A Chinese meal is always a celebration of culinary delights. But for a designer it is much more, not least a feast of symbols. In comparison to Europe and the USA everything seems to be subject to a different "code"– the rooms, the table, the place settings, the order of the dishes, the rituals, the behavior, and the sounds. Let us first take a look at objects: place settings are a permanent feature of dinner tables in China and consist of a plate the size of a side plate, a small bowl with a spoon made of porcelain or thermoset, a tea cup and a set of chopsticks.
In fact a more appropriate way to address this topic would be to start with the place where it all begins: the kitchen. In Chinese cuisine, as is the case with any other, it is the ingredients that determine how the food is prepared and make all the difference when comes to taste. Typical dishes are the result of an extremely long preparation process – pickling, marinating and simmering, in liquids, sauces and soups with a cornucopia of spices and ingredients. Chicken feet alone are boiled for five hours and even then are still far from finished.
In a restaurant, you don't order individual dishes but a culinary landscape; there is something for everyone on the table, no one is favored or excluded. That meals often take place at a large round table with a lazy Susan in the center, inevitably leads to what Lucius Burckhardt once called "conviviality": a communicative and free form of social interaction. It is for this reason that Chinese mealtimes always go hand in hand with very lively, at times very loud conversation, and a lot of laughter.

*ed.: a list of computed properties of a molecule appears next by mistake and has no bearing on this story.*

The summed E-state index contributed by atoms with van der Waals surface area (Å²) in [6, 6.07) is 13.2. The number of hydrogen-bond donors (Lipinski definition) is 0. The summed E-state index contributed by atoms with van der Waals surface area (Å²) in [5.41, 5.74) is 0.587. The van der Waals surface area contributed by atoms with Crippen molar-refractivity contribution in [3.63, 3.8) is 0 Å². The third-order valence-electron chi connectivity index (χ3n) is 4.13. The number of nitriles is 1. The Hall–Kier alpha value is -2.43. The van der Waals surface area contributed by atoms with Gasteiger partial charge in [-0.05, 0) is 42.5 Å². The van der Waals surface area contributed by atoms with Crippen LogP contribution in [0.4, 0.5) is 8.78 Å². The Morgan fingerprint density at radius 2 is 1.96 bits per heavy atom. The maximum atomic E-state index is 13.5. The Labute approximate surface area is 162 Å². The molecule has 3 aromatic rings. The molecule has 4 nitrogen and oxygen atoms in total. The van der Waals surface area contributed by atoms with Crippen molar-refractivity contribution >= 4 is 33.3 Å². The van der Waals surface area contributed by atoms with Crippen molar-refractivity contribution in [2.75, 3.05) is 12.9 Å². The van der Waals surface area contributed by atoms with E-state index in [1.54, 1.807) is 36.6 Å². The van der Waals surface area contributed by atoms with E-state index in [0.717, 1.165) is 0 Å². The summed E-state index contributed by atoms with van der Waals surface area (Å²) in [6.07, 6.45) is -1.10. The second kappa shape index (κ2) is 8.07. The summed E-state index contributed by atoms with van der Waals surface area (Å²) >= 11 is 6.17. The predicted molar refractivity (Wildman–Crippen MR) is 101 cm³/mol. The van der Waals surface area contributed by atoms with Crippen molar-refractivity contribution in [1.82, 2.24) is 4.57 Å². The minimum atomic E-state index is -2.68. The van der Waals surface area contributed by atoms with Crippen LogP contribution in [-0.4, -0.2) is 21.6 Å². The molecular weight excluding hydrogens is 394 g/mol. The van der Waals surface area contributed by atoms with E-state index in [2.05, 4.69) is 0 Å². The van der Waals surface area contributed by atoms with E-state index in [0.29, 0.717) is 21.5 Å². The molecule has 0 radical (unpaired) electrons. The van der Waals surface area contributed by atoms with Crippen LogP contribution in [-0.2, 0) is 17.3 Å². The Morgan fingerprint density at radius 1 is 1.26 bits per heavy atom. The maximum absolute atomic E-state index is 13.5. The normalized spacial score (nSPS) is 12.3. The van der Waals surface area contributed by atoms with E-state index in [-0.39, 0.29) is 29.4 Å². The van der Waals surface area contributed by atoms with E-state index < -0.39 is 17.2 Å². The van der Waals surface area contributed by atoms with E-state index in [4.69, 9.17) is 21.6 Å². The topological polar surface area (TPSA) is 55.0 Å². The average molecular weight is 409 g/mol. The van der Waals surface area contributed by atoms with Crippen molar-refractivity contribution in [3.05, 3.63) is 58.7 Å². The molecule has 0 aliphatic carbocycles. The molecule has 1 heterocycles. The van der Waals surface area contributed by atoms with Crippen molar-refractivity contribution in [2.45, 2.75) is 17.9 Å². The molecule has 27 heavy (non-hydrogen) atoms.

Most restaurants have a large hall filled with tables for groups of up to four people, larger groups are given private rooms, where they can be among themselves, and in more exclusive eateries these even have their own restrooms. On official occasions the head of the table opens the dinner, though this is mostly a pleasantly informal gesture. If you are a guest yourself, you can expect to toast them shortly afterwards. To do so you stand up, hold the glass in both hands, whereby the left hand takes on a rather symbolic function. This gesture is a symbol that one is unarmed, a sentiment still contained in our customary hand shake, and happens whenever an object is handed from one person to another; be it the exchange of business cards or a waiter giving a customer their change; the Chinese always use both hands, or more precisely: show them. In a very common gesture of hospitality, guests are offered cigarettes, whereby the cigarettes are taken out of the packet one by one and handed to each guest with both hands.